Recently I lost two blog post drafts before I had a chance to save them. Even at the moment of recreating them, I could tell the new versions were better than what I had lost. This doesn’t mean that I would be glad if all my notes and drafts suddenly got wiped out, as it did for a friend of mine whose work was lost in a warehouse fire. What it does mean, is that the writing was there in our heads before it ever got set down on paper or in a computer file. If the physical or electronic copies are lost, the work still exists, right where it originated, waiting for us in our writers’ brains.
When I talked about where to discard books when you are ready to, I hinted at a couple of tricky situations. You probably already know what they are. One is when you have a book which you no longer want, but it is signed by the author. Could be several reasons for this. The one most common for me, is that I got caught up in the excitement of a dynamic author talk/reading and bought a book, only to realize later, it’s not my kind of thing at all. I have a lot of writer friends, and I used to buy all their books just to be supportive. A good motive, sure, but I ended up with stuff I didn’t really want. One time I really did want a book from an author, but she was sharing a table with another writer whom I did not know. It felt awkward ignoring the second author, so, sure enough I bought both of their books. In all of these cases, of course, the author graciously autographed the items to me. But then, how do you get rid of them? Yeah, I can pass them on in one of the ways described in the previous post. But, (call me over-sensitive), I’m not comfortable having my name end up in books being perused by other book buyers. (And with a name like mine, it couldn’t very well be anyone else.)
In the past, I have solved this by 1) razoring out the offending page, as long as it does not make the book unusable for someone else, or 2) using liberal black marker to obliterate my personal information. (I know, some of my friends will be appalled to read about defacing a book in any way. Tough.)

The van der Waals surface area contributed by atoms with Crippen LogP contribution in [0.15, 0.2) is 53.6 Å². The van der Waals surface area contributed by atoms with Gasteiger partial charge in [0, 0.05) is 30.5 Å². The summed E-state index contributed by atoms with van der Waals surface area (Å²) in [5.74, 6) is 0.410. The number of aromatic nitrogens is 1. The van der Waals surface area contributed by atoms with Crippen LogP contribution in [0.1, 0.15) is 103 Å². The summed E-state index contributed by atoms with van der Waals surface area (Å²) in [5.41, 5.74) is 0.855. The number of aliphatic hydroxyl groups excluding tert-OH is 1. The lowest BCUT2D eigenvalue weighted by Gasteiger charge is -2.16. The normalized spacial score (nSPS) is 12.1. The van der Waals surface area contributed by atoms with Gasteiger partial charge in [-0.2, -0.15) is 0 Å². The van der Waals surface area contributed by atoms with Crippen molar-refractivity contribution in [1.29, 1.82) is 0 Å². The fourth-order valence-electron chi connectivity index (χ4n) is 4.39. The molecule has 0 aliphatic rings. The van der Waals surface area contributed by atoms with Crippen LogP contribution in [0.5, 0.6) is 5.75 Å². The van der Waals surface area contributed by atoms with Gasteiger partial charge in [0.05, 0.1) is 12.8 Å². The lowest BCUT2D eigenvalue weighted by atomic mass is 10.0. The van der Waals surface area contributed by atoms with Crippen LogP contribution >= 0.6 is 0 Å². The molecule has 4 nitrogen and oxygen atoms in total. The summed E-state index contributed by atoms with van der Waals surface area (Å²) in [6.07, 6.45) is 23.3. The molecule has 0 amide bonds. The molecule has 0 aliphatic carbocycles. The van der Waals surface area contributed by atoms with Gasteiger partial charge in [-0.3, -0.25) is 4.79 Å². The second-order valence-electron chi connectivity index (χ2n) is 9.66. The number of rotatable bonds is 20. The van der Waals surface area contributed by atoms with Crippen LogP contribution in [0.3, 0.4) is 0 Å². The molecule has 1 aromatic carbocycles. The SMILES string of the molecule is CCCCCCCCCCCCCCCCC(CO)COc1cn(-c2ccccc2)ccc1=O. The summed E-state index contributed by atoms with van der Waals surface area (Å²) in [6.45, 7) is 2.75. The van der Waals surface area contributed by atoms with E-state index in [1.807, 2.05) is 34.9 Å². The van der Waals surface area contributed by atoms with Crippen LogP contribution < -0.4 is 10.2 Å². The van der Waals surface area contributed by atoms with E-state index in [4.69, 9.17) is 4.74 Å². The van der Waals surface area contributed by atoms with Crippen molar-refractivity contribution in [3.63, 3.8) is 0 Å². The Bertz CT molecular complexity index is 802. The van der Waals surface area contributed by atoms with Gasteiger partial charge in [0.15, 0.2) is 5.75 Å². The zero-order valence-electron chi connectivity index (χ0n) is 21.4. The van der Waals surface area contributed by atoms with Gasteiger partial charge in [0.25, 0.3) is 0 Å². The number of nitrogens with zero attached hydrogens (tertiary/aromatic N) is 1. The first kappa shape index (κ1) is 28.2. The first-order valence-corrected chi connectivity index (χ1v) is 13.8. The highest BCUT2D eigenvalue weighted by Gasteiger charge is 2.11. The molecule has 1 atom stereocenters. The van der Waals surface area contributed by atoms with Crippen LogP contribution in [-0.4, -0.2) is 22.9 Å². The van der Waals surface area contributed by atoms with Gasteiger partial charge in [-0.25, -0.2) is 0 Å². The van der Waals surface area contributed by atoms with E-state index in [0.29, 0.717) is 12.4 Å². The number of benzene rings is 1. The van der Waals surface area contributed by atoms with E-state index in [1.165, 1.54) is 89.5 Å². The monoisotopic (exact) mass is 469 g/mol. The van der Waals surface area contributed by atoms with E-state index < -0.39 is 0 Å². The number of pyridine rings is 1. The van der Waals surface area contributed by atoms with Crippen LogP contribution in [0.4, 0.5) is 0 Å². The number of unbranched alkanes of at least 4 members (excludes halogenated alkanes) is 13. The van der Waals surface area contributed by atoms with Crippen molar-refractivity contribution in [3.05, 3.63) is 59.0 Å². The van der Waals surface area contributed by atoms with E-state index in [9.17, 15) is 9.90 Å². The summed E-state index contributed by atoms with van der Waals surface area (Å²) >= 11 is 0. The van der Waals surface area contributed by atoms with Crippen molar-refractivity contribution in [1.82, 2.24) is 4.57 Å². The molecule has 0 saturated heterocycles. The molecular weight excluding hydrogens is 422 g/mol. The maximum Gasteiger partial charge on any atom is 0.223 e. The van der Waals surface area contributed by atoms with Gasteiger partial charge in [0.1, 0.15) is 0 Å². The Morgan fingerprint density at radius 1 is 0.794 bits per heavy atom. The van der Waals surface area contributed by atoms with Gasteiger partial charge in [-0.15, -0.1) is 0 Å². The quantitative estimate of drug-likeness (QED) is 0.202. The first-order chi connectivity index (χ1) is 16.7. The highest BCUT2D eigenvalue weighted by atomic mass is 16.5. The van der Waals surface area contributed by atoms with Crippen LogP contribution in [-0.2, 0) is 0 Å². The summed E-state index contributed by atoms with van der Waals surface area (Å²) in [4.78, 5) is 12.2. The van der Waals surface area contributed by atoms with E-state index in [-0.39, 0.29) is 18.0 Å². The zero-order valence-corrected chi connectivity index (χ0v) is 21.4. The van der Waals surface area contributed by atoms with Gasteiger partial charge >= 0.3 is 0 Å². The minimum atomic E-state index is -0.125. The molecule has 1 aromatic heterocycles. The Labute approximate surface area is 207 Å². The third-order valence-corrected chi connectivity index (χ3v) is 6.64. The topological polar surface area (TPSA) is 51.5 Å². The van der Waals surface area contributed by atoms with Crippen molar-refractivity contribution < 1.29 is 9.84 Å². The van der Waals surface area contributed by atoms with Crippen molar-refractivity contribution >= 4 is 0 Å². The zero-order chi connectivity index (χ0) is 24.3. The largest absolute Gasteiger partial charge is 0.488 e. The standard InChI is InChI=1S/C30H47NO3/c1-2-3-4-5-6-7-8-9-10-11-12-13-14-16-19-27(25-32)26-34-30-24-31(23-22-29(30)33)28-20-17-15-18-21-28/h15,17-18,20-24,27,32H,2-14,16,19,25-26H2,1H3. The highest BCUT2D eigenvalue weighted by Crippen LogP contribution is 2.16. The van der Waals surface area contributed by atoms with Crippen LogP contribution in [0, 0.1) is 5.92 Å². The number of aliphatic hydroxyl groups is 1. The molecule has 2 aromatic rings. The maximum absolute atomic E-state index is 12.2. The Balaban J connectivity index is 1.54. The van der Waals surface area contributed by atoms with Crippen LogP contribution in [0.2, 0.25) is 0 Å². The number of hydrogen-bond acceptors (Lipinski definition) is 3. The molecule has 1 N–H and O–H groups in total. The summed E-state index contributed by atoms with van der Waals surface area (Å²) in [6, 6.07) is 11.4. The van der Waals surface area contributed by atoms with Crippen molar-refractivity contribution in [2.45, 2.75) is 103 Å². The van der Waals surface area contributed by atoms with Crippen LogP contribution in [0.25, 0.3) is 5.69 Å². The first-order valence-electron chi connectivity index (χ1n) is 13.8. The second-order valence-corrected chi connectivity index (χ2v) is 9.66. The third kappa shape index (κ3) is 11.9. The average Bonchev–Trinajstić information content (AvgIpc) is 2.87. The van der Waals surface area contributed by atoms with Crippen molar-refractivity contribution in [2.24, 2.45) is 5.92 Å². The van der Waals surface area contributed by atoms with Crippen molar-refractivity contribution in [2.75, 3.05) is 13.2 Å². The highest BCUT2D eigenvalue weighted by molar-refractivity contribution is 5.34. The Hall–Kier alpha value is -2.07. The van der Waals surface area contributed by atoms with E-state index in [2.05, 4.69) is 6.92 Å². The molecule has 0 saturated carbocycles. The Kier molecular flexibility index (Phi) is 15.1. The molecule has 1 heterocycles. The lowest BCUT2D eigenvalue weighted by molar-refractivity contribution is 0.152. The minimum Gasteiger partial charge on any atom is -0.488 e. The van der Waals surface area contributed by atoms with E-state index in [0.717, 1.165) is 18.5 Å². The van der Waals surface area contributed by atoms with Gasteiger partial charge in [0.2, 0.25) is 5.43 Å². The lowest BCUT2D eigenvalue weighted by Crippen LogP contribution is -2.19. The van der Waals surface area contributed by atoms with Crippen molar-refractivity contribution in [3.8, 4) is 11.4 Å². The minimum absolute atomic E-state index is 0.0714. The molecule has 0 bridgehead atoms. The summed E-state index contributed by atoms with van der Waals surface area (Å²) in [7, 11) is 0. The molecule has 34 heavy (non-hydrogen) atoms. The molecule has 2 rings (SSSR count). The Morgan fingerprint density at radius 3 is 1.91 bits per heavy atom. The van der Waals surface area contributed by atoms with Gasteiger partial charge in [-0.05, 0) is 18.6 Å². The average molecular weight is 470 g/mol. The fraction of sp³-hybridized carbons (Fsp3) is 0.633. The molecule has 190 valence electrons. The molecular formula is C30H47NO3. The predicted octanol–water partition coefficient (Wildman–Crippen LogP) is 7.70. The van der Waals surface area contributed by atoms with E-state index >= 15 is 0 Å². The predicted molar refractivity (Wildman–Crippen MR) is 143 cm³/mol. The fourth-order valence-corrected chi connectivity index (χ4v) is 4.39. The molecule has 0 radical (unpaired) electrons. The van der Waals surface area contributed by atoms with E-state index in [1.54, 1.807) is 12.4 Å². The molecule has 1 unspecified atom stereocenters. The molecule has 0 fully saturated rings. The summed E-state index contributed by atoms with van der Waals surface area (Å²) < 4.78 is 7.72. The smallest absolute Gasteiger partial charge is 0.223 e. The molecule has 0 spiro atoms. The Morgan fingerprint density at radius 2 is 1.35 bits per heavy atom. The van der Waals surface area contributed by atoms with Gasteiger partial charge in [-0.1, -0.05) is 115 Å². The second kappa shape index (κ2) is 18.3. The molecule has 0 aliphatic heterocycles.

I also don’t like to just dump a signed copy, because, wouldn’t you know it, somehow the author him or herself will stumble across it, and I don’t want to be a factor in the chagrin they must feel at finding their hard work reduced to a giveaway pile. Worse still, if the author is a friend, I’ll be running into her any minute now along with her hurt feelings and insulted ego. Sure, every writer knows this is the ultimate fate of many of their books. One bestselling author (I can’t remember who), jokingly remarked that being a bestselling author meant that he could brag that he had more books in landfills than any other writer.
Now, I have a new method. I don’t let authors, whether they are my friends or not, sign their books when I buy them. After all, I buy books at signings to support the author’s work, not obtain a souvenir or treasure. (I have a few exceptions, perhaps two or three signed books that I do cherish, including Schindler’s List, signed by Thomas Keneally.)
And when I sign my own book for others, I sign on the first page of the front matter, which is blank. That way, if they, sometime in the future, want to razor that page out, the rest of the book remains undamaged. In the next post, I’ll tell about how one of my own books ended up at a used book store, but with a much more positive ending.